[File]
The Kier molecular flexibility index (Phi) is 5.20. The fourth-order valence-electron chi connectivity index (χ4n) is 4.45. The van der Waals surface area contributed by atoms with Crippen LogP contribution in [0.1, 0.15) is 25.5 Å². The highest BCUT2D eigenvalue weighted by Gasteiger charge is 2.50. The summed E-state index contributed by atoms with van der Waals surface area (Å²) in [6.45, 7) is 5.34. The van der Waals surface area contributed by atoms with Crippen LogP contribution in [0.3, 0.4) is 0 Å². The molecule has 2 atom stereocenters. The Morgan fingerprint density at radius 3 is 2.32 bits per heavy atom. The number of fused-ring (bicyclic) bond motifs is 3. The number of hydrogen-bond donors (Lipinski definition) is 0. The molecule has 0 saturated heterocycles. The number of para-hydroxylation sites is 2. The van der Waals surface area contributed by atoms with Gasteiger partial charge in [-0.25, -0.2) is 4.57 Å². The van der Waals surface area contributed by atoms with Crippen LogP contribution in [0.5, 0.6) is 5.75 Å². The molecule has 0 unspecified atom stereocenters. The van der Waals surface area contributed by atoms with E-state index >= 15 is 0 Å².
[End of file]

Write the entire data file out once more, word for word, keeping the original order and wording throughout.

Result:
The Kier molecular flexibility index (Phi) is 5.20. The fourth-order valence-electron chi connectivity index (χ4n) is 4.45. The van der Waals surface area contributed by atoms with Crippen LogP contribution in [0.1, 0.15) is 25.5 Å². The highest BCUT2D eigenvalue weighted by Gasteiger charge is 2.50. The summed E-state index contributed by atoms with van der Waals surface area (Å²) in [6.45, 7) is 5.34. The van der Waals surface area contributed by atoms with Crippen LogP contribution in [0.3, 0.4) is 0 Å². The molecule has 2 atom stereocenters. The Morgan fingerprint density at radius 3 is 2.32 bits per heavy atom. The number of fused-ring (bicyclic) bond motifs is 3. The number of hydrogen-bond donors (Lipinski definition) is 0. The molecule has 0 saturated heterocycles. The number of para-hydroxylation sites is 2. The van der Waals surface area contributed by atoms with Gasteiger partial charge in [-0.25, -0.2) is 4.57 Å². The van der Waals surface area contributed by atoms with Crippen LogP contribution in [0.5, 0.6) is 5.75 Å². The molecule has 0 unspecified atom stereocenters. The van der Waals surface area contributed by atoms with E-state index >= 15 is 0 Å².